This is a quick, fun, entertaining read. The writing is smooth, the characters are down to earth, and the office scenes anyone can relate to. The story is realistic - with a plot that unfolds between day to day vignettes from fixing up an apartment, joining a running club, flirting at parties, and craving a job change. I read it in one sitting, and look forward to Fiona's next book. Well done. Tom M. author of www.roundwoodpress.com This is a quick, fun, entertaining read. The writing is smooth, the characters are down to earth, and the office scenes anyone can relate to. The story is realistic - with a plot that unfolds between day to day vignettes from fixing up an apartment, joining a running club, flirting at parties, and craving a job change. I read it in one sitting, and look forward to Fiona's next book. Well done. Tom M. author of www.roundwoodpress.com

  7. 5 out of 5

    Amy

    Funny, modern and slick. As a young person trying to work and live in London I identified with Orla a lot!!

  8. 5 out of 5

    Carley

    This was more a three star book, but I bumped it up to four because of how it surprised me in the end. Rare to do such a thing, ha.

  9. 5 out of 5

    Dave Higgins

    Although the combination is (hopefully) extreme examples, the office politics and misunderstandings of task complexity that thread this novel will be familiar to anyone who has worked in IT, or indeed any specialist role in a large company. This plausible yet not mundane feeling is equally present in the social plots that run in parallel to the horrors of work. Driven by ambition and filled with talent, Orla Hanlon has moved to London and become the first female developer at a major investment ba Although the combination is (hopefully) extreme examples, the office politics and misunderstandings of task complexity that thread this novel will be familiar to anyone who has worked in IT, or indeed any specialist role in a large company. This plausible yet not mundane feeling is equally present in the social plots that run in parallel to the horrors of work. Driven by ambition and filled with talent, Orla Hanlon has moved to London and become the first female developer at a major investment bank. Given the opportunity to produce a major new project, she feels her career plans are going well, leaving time to find suitable friends, a permanent home, and maybe even a low-maintenance relationship. But computers and people are very different things: when her project fails spectacularly she finds herself the ideal scapegoat for the wider problems in IT; and as her career starts to fray, her social life follows. Although this novel is relatively short (145 – 192 standard pages depending on edition), Pearse has skilfully intertwined several engaging plots, creating both the feeling of a complete life and constantly increasing drama. The only potential issue is the level of jargon used in the work sections of the novel. Although it is lighter than level of technical language found in hard sci-fi, it might weaken the immersion for readers completely unfamiliar with IT projects. Orla is a well-realised character, with a realistic mix of strengths and flaws. She is clearly both talented and ready to work hard to capitalise on it, so the reader genuinely wants her to succeed at work and hopes she will find a life outside it. However, she has also fallen back on her talent instead of developing wider life experience, preventing her from coming across as annoyingly perfect. The main supporting characters similarly have a good balance of positive and negative qualities. Even where the reader is expected to dislike a character, they are shown to be people reacting to a difficult situation rather than a cut-out villain. I liked this book, especially for the portrayal of bad management. I would recommend it to readers seeking a light yet still engaging few hours of entertainment.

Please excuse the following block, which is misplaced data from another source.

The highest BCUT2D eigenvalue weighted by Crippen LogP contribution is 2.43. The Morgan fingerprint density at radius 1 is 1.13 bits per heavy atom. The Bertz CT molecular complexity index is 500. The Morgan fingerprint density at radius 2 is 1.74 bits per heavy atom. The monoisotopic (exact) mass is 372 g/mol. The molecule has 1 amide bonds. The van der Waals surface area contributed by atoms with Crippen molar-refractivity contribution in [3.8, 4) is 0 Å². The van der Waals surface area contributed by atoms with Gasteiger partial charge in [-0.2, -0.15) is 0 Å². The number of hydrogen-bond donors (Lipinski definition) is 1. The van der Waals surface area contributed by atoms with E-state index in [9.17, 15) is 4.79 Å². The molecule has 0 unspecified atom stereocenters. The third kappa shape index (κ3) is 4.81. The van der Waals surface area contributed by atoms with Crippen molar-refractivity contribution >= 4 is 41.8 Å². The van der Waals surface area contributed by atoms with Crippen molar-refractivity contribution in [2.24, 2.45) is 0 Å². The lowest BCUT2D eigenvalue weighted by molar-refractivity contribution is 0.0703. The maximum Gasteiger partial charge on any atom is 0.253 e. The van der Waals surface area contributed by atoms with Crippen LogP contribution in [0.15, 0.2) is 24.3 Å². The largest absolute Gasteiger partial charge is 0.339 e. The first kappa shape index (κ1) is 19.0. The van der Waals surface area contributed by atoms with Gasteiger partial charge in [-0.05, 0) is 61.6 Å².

10. 4 out of 5

    Meily